20 years ago marketing departments would create their marketing plan and order 20K or 30K or 100K brochures, which they’d place in an inventory pack ‘n’ ship distribution center, and then get the lower price-per-unit on the materials.  They’d then have the distribution center handle the orders and get the materials into the field.  However, if the branding message needed to be revised, there could be a couple of thousands of dollars in inventory that would have to be discarded or recycled, so that a new brand message could be produced.  Digital eliminated that need by allowing marketers to create succinct brand messages that could target specific audiences in small markets, printing only 2K or 5K, and then if they needed to re-brand or change the message, they could do so quickly and easily.  They found they could personalize the message, which targeted it even more to the intended recipient.  Instead of a shotgun-style approach with a generic message, they could really market more effectively.  In many cases printers have become Market Services Providers, blending a small team of marketing experts in-house, with the digital and litho capabilities that they had.  Or, marketers will add digital in house in order to offer this highly targeted method of delivering the brand message.  Now marketing teams can constantly analyze the ROI, and revise the message accordingly.

HOW DOES THE “MODERN” PRINTER SELL DIGITAL PRINT?

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First off – and I believe this very strongly – DON’T UNDERSELL DIGITAL!  The phrase “it’s near litho quality” or “almost as good as litho”, or “it’s a different process”, creates in the mind of the buyer that digital print is, well, different.  Yes, you know it’s different, and deep down inside, so by selling the solution, and all it’s facets, you can end up selling so much more than if you regard digital as the poor stepchild to litho.  After all, that’s what we REALLY want to do, isn’t it?  Sell the solution, not just a commodity. does the buyer (unless they really are not print buyers and so don’t really know the difference).  So we, as print services providers need to remove any objection to the buyer that digital print is inferior to litho.  My preference is to not tell the client which method we may print something.  Instead, SELL THE ADVANTAGES OF EACH.  For example, if in listening to the client you sense that they are looking for more short run solutions so they can keep their brand messaging fresh and respond to the market, you can SELL digital as a means of doing that.  You can tell them that they can print maybe only 2000 pieces, or do a short mailing, and after getting back the responses, determine if they need to change the message to reach a more targeted audience.  You are NOT selling on the disadvantage of digital, but on the advantage of digital.  You can apply the same approach to their needs if it is obvious that litho, and its lower cost-per-unit advantage on longer runs.  You can then meld the points of printing 20K pieces and placing them into inventory for clients to order through an online storefront – that you just happen to have.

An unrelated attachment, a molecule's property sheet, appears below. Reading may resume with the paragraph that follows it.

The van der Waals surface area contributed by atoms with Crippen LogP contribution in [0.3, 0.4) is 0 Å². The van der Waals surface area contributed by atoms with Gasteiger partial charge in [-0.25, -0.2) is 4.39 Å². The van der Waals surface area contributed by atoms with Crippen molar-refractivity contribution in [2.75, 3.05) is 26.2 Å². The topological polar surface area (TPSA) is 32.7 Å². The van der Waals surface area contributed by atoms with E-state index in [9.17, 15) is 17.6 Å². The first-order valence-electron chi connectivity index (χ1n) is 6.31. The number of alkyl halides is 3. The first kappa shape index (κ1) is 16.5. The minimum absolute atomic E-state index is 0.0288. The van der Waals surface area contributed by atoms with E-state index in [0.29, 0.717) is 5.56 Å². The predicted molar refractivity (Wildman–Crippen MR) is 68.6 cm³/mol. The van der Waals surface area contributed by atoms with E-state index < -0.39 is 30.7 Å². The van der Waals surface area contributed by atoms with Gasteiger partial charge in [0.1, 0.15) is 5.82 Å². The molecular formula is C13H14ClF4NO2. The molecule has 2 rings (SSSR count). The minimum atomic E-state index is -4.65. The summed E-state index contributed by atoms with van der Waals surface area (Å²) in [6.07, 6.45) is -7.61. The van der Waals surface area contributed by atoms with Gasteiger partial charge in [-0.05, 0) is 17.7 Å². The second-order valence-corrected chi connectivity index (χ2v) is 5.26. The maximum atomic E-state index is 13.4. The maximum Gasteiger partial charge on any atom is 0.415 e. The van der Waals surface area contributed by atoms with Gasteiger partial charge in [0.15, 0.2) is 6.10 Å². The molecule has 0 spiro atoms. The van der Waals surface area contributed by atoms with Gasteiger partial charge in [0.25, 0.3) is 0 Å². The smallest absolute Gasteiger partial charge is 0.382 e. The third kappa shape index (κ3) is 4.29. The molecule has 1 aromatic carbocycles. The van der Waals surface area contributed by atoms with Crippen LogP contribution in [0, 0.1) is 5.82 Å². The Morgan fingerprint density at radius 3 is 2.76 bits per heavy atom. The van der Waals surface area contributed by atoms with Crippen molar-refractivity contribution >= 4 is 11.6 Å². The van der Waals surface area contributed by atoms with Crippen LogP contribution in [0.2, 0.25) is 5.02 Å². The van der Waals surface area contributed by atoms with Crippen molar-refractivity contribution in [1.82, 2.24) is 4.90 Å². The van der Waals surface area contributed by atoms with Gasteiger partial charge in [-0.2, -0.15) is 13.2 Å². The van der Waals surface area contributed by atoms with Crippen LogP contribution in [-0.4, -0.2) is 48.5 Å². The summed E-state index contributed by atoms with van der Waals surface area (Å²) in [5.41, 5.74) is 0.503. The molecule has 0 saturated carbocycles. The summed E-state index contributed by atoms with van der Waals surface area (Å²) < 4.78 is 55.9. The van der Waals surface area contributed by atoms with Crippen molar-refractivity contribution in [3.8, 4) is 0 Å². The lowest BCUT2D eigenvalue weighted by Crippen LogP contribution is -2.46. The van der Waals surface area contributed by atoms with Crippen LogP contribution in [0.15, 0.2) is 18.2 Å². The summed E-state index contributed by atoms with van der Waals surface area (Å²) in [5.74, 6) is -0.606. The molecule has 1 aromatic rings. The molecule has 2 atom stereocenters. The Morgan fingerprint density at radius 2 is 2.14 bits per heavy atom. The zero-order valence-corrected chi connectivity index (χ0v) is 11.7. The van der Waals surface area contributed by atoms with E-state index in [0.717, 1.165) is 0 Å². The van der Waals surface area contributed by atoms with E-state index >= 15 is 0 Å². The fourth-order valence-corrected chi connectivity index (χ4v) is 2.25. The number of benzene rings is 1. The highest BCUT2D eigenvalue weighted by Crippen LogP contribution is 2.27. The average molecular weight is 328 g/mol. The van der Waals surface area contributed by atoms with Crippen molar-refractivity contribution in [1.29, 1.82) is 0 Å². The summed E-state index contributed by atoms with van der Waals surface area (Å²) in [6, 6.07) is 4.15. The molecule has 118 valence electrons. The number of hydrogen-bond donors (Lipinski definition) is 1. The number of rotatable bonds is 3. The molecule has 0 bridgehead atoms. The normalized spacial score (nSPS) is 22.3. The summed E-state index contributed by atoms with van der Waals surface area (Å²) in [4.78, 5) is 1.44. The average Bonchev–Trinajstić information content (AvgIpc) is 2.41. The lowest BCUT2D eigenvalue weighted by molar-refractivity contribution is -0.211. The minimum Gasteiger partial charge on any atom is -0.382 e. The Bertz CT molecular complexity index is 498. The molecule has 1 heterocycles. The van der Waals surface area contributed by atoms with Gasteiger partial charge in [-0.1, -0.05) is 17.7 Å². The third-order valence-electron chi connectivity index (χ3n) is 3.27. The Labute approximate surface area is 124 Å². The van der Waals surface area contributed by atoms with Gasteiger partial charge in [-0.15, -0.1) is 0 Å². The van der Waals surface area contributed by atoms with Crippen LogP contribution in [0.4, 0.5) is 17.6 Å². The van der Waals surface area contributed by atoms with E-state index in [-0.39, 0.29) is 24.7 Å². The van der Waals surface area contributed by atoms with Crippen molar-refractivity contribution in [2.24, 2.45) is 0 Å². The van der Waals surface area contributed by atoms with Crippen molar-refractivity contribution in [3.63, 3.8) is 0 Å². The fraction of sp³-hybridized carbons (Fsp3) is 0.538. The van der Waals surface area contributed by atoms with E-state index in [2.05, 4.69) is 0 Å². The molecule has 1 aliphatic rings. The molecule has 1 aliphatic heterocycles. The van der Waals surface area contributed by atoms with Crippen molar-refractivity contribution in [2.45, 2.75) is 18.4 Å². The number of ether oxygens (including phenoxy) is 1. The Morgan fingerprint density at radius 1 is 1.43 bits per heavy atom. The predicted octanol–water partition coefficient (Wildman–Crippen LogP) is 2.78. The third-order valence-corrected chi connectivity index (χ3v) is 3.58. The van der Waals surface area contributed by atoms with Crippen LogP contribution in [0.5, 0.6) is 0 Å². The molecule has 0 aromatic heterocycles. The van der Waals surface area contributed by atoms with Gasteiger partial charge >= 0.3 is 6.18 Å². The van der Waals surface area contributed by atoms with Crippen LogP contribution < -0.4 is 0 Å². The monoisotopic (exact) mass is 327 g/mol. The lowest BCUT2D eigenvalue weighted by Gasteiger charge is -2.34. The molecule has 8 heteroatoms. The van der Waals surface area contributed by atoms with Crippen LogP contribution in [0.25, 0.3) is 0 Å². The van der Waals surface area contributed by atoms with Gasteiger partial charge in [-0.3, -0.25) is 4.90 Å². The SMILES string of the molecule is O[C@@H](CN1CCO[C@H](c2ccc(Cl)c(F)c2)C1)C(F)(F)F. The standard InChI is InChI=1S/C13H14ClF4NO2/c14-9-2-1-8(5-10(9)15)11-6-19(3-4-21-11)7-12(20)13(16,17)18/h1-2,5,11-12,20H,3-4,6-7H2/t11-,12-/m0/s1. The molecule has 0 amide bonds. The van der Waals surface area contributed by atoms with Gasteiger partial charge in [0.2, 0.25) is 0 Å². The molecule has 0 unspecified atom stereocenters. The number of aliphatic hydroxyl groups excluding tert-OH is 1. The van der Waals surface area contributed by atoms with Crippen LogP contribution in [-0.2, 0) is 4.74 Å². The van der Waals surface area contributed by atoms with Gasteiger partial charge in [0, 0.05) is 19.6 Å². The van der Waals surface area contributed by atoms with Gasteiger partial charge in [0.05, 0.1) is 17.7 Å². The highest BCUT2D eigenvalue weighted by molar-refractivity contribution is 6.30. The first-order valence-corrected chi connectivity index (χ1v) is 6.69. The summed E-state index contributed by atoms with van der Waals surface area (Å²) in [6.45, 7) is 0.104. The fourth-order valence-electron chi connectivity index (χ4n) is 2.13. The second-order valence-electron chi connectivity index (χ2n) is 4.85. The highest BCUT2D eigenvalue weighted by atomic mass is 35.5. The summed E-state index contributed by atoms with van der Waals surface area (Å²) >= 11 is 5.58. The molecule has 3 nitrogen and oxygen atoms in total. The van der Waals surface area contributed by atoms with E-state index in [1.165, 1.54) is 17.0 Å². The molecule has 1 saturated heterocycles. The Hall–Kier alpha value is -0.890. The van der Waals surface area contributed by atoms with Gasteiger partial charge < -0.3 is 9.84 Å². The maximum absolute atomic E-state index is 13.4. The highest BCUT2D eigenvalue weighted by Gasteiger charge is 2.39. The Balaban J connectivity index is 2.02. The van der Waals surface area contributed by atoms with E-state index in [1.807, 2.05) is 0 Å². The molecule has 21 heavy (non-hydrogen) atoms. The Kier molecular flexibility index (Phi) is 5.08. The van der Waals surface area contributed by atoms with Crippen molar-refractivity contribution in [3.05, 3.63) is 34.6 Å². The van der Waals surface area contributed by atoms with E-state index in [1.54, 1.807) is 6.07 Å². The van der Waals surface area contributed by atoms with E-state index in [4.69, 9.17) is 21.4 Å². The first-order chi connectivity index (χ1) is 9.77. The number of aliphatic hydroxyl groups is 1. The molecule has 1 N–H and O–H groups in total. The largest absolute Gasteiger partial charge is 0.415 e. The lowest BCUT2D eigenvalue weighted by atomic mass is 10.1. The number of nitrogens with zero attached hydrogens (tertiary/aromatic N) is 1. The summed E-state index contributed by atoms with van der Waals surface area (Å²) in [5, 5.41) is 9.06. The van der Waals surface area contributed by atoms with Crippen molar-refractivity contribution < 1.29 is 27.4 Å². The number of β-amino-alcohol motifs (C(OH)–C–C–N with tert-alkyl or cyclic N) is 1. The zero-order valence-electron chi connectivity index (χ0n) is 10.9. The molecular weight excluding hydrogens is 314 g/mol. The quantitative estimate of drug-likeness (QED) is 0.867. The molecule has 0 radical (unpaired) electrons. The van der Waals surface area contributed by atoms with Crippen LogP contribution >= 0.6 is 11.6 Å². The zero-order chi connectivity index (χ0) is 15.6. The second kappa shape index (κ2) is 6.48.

The goal is not undersell digital, but create in the client’s mindset that it is an option, and that each option has their distinct advantages.  Give the client solutions, and regardless of the imaging method, you’ll be successful in providing them what they really need – a positive marketing experience that ends up being profitable for them and you.

Connect with John on Google+Twitter and LinkedIn.

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About John Prothero

John Prothero is a print professional with over 30 years experience in the print industry. Starting out as a driver delivering jobs, he worked in bindery, proofing, plating, traditional prepress (camera and stripping), scheduling, job planning, job management, account management and digital job production. His skills also run in the area of blog authorship, social media management, and lead generation and qualification of prospective clients. John is also a contributor to Rhode Island Creative Magazine, a digital publication that highlights the creative spirit of the state of Rhode Island. You can read their online issues at www.ricreativemag.com
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2 Responses to What is the difference between digital print and litho print, and why should I care?

  1. Pingback: Designing for print: Tip 1 of 2 | The Prothero Press

  2. Pingback: Designing for print: Tip 2 of 2 | The Prothero Press